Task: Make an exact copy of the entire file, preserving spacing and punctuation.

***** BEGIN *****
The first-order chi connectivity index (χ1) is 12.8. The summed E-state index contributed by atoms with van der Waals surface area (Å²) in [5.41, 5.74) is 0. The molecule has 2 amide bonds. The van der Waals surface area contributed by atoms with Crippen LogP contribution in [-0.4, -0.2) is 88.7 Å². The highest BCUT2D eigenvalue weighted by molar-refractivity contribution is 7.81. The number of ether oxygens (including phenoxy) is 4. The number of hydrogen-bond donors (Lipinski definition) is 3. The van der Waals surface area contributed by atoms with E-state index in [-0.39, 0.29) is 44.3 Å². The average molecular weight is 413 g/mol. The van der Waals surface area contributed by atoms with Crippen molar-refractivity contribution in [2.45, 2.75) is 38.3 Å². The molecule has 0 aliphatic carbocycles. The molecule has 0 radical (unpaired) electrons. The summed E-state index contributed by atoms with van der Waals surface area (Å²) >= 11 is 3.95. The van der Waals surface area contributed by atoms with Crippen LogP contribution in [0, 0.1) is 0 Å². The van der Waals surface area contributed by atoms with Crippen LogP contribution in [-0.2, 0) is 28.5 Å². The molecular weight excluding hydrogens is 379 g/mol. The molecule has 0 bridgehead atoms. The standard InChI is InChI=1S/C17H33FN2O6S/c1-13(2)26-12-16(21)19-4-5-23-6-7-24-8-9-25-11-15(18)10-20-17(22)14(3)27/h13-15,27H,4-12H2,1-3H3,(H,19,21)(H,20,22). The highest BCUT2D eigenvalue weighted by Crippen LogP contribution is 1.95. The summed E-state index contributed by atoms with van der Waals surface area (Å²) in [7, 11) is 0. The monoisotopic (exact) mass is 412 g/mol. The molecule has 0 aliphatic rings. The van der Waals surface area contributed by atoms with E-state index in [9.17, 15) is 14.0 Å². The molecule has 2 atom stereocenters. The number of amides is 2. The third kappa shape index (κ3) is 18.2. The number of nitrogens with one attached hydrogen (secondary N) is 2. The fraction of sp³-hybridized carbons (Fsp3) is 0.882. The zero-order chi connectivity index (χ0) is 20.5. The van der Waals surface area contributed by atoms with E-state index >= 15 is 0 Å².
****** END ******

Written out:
The first-order chi connectivity index (χ1) is 12.8. The summed E-state index contributed by atoms with van der Waals surface area (Å²) in [5.41, 5.74) is 0. The molecule has 2 amide bonds. The van der Waals surface area contributed by atoms with Crippen LogP contribution in [-0.4, -0.2) is 88.7 Å². The highest BCUT2D eigenvalue weighted by molar-refractivity contribution is 7.81. The number of ether oxygens (including phenoxy) is 4. The number of hydrogen-bond donors (Lipinski definition) is 3. The van der Waals surface area contributed by atoms with E-state index in [-0.39, 0.29) is 44.3 Å². The average molecular weight is 413 g/mol. The van der Waals surface area contributed by atoms with Crippen molar-refractivity contribution in [2.45, 2.75) is 38.3 Å². The molecule has 0 aliphatic carbocycles. The molecule has 0 radical (unpaired) electrons. The summed E-state index contributed by atoms with van der Waals surface area (Å²) >= 11 is 3.95. The van der Waals surface area contributed by atoms with Crippen LogP contribution in [0, 0.1) is 0 Å². The van der Waals surface area contributed by atoms with Crippen LogP contribution in [-0.2, 0) is 28.5 Å². The molecular weight excluding hydrogens is 379 g/mol. The molecule has 0 bridgehead atoms. The standard InChI is InChI=1S/C17H33FN2O6S/c1-13(2)26-12-16(21)19-4-5-23-6-7-24-8-9-25-11-15(18)10-20-17(22)14(3)27/h13-15,27H,4-12H2,1-3H3,(H,19,21)(H,20,22). The highest BCUT2D eigenvalue weighted by Crippen LogP contribution is 1.95. The summed E-state index contributed by atoms with van der Waals surface area (Å²) in [7, 11) is 0. The monoisotopic (exact) mass is 412 g/mol. The molecule has 0 aliphatic rings. The van der Waals surface area contributed by atoms with E-state index in [9.17, 15) is 14.0 Å². The molecule has 2 atom stereocenters. The number of amides is 2. The third kappa shape index (κ3) is 18.2. The number of nitrogens with one attached hydrogen (secondary N) is 2. The fraction of sp³-hybridized carbons (Fsp3) is 0.882. The zero-order chi connectivity index (χ0) is 20.5. The van der Waals surface area contributed by atoms with E-state index >= 15 is 0 Å².